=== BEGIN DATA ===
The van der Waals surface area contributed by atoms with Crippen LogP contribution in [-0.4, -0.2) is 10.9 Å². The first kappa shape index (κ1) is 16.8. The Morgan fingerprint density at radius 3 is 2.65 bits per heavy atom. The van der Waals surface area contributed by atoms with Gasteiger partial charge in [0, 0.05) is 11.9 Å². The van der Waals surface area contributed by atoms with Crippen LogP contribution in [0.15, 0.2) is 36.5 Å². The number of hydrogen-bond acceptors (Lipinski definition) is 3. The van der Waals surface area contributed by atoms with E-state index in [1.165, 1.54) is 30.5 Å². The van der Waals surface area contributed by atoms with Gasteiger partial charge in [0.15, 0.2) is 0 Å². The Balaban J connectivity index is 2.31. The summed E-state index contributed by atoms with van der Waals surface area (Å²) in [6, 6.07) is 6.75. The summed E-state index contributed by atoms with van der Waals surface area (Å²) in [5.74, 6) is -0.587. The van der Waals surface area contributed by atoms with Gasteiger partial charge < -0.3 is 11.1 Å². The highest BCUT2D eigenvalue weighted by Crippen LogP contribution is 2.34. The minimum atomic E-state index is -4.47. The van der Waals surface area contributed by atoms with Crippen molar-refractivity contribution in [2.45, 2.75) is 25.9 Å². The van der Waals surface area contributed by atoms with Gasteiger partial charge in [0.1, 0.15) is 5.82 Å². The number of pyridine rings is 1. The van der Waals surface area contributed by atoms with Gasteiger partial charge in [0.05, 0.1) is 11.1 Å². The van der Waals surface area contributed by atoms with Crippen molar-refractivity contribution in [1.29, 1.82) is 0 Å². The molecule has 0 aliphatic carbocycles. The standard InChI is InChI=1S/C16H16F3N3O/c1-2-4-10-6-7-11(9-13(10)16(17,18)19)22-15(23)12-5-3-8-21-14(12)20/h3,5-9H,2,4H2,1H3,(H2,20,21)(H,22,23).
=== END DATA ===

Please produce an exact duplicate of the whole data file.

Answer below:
The van der Waals surface area contributed by atoms with Crippen LogP contribution in [-0.4, -0.2) is 10.9 Å². The first kappa shape index (κ1) is 16.8. The Morgan fingerprint density at radius 3 is 2.65 bits per heavy atom. The van der Waals surface area contributed by atoms with Gasteiger partial charge in [0, 0.05) is 11.9 Å². The van der Waals surface area contributed by atoms with Crippen LogP contribution in [0.15, 0.2) is 36.5 Å². The number of hydrogen-bond acceptors (Lipinski definition) is 3. The van der Waals surface area contributed by atoms with E-state index in [1.165, 1.54) is 30.5 Å². The van der Waals surface area contributed by atoms with Gasteiger partial charge in [0.15, 0.2) is 0 Å². The Balaban J connectivity index is 2.31. The summed E-state index contributed by atoms with van der Waals surface area (Å²) in [6, 6.07) is 6.75. The summed E-state index contributed by atoms with van der Waals surface area (Å²) in [5.74, 6) is -0.587. The van der Waals surface area contributed by atoms with Gasteiger partial charge < -0.3 is 11.1 Å². The highest BCUT2D eigenvalue weighted by Crippen LogP contribution is 2.34. The minimum atomic E-state index is -4.47. The van der Waals surface area contributed by atoms with Crippen molar-refractivity contribution in [2.45, 2.75) is 25.9 Å². The van der Waals surface area contributed by atoms with Gasteiger partial charge in [0.1, 0.15) is 5.82 Å². The number of pyridine rings is 1. The van der Waals surface area contributed by atoms with Gasteiger partial charge in [0.05, 0.1) is 11.1 Å². The van der Waals surface area contributed by atoms with Crippen molar-refractivity contribution in [1.29, 1.82) is 0 Å². The molecule has 0 aliphatic carbocycles. The standard InChI is InChI=1S/C16H16F3N3O/c1-2-4-10-6-7-11(9-13(10)16(17,18)19)22-15(23)12-5-3-8-21-14(12)20/h3,5-9H,2,4H2,1H3,(H2,20,21)(H,22,23).